I only have hundreds of miles on these spokes, on two different bikes, so the jury is still out on long term durability. Once I have thousands of miles I'll feel more confident in saying what they can and cannot handle as far as abrasion and impact.

I did take a sharp shears to one, under tension, just to see how it would react, as sort of a crude abrasion test. It took several hacks at the thin section of the spoke to get it to cut, and even then it wasn't like you could cut immediately through the whole thing -- there were several strands that just wouldn't cut completely without several hacks and a lot of effort. In the video above I am not 'lillydipping' with the scissors -- I'm really cutting hard.  The result of this crude experiment is confidence inspiring when considering sharp schist or shale plates that get thrown up, or even just incidental contact with the local square-edged sandstone and granite. Just one indicator, but an impressive one.

The ride is subtly different from anything else I've ridden before.  I should clarify that on my first build with these I took an existing wheelset using DT 240s hubs, Derby carbon rims, and DT SuperComp spokes -- a wheelset that I'd ridden over 2k miles already -- and cut out the SuperComps, then relaced with the Berd's.  I even re-used the same tires, at the same pressures, such that the only thing that had changed was the spoke material.  This single change created a net loss of 110g per wheel.  Not a misprint.

I could call them "damp" but you might get the idea that that means "slow".  I could call them "quiet" but you might misconstrue that as "muted".  Nothing about the ride is extraordinary relative to a normal steel spoked wheel, it's just a little different.  I am princess and the pea when it comes to minutiae like this, and it's possible that what I feel when riding the Berd spokes just won't be noticeable to you.  Put differently, there is no discernible difference in overall wheel stiffness in any plane, no change in how the overall package handles what you're throwing at it.  They are still stiff, strong wheels -- they just got a lot lighter and now seem to absorb more vibration from the trail.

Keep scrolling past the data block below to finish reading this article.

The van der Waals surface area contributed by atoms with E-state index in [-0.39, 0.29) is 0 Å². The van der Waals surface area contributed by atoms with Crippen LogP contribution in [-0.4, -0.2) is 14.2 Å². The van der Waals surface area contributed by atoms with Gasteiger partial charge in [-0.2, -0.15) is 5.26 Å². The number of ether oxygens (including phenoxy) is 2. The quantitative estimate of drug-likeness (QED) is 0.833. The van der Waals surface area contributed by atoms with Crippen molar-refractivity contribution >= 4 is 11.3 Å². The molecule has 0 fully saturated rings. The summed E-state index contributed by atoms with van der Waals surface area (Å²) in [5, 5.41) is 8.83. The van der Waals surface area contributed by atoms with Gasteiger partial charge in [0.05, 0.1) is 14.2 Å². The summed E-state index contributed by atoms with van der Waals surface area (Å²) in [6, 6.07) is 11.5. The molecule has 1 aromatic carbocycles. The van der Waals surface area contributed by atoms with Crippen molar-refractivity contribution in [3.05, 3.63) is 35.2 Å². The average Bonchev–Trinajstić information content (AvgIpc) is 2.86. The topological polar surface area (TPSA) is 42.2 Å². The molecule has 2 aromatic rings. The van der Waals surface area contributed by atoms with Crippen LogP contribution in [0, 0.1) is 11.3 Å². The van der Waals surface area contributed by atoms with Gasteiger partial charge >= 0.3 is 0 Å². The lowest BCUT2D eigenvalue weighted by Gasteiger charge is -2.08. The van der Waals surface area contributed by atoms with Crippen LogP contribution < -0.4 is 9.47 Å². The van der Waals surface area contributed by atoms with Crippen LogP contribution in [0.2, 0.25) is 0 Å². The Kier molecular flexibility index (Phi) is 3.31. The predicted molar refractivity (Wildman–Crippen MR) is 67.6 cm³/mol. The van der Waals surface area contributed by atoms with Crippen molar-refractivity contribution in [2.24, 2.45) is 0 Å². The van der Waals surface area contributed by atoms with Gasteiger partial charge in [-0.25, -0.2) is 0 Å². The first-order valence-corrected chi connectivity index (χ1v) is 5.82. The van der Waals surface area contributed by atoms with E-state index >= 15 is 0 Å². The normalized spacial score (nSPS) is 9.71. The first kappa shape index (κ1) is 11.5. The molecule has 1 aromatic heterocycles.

I'm not a hard-core numbers guy so I can't say that they make me feel x% fresher at the end of a ride.  And I'm not fast so I can't say they make me faster.  But I can say that I like the feel -- enough that I'm lacing another set for myself.  The absorption of trail vibrations is noticeable enough that, were I still an endurance nerd out chasing sunsets, I'd emphatically be using these for both training and racing.

I'm willing to build them for customers effective immediately.  Expect to gasp audibly at the price -- $8 per spoke plus extra labor time, on top of hubs, rims, and (probably) shipping.

Don't hesitate with questions.

Tuesday, April 10, 2018

Meriwether fatbike for sale.

Selling Jeny's custom bike.  She's moved on up to a chassis (also a Meriwether) that can handle 5.2" Vee 2XL tires, so her original Meriwether needs a new home.

It could be considered a Medium or a Large, depending on which school of thought you subscribe to regarding modern bicycle geometry.  It has a 24.25" top tube, which means it'll fit a range of people from ~5'7" up to about 6', depending.

This bike was built to be a flotation bike first and foremost.  She's ridden it on snow 98% of the time, with two notable dirt/sand bikepack missions.

Grip shifter because big gloves/mittens in winter make operating a trigger more difficult.  Also because twist shifters have fewer moving parts and are thus less likely to fail.  Carbon brake levers because they're much warmer to the touch in cold temps.

DT hubs because they are among the lightest, least expensive, most durable, and most easily maintained hubs on the planet.

Fork is 15 x 150mm spaced, and uses a RockShox Maxle to secure the wheel.  Frame is 12 x 197 spaced, and uses a Shimano thru-axle to secure the wheel.  Frame uses a replaceable Paragon derailleur hanger, and yes you get a spare with purchase.

Depending on lighting, the paint can appear white, creme, or pink.  It *is* white, but with a red fleck to it.  The pic above is probably the best example.